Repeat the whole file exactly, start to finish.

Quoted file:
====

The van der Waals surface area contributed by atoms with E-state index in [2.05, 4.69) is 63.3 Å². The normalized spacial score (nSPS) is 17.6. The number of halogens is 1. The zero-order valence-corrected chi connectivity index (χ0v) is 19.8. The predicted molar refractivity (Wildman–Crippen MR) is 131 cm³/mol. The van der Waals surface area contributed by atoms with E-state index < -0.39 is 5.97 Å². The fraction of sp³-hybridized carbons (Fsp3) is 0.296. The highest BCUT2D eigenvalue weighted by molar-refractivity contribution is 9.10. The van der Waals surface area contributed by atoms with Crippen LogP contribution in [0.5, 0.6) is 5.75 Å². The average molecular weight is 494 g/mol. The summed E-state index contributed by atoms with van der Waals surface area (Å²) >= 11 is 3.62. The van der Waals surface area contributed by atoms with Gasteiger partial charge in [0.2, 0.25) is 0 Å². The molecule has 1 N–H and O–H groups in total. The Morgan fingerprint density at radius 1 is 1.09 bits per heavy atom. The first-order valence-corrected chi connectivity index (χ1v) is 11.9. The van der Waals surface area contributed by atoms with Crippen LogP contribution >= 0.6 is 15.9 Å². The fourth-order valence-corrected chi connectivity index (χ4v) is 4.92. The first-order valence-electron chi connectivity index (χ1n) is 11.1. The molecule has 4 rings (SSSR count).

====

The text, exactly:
The van der Waals surface area contributed by atoms with E-state index in [2.05, 4.69) is 63.3 Å². The normalized spacial score (nSPS) is 17.6. The number of halogens is 1. The zero-order valence-corrected chi connectivity index (χ0v) is 19.8. The predicted molar refractivity (Wildman–Crippen MR) is 131 cm³/mol. The van der Waals surface area contributed by atoms with E-state index < -0.39 is 5.97 Å². The fraction of sp³-hybridized carbons (Fsp3) is 0.296. The highest BCUT2D eigenvalue weighted by molar-refractivity contribution is 9.10. The van der Waals surface area contributed by atoms with Crippen LogP contribution in [0.5, 0.6) is 5.75 Å². The average molecular weight is 494 g/mol. The summed E-state index contributed by atoms with van der Waals surface area (Å²) >= 11 is 3.62. The van der Waals surface area contributed by atoms with Gasteiger partial charge in [0.2, 0.25) is 0 Å². The molecule has 1 N–H and O–H groups in total. The Morgan fingerprint density at radius 1 is 1.09 bits per heavy atom. The first-order valence-corrected chi connectivity index (χ1v) is 11.9. The van der Waals surface area contributed by atoms with Crippen LogP contribution >= 0.6 is 15.9 Å². The fourth-order valence-corrected chi connectivity index (χ4v) is 4.92. The first-order valence-electron chi connectivity index (χ1n) is 11.1. The molecule has 4 rings (SSSR count).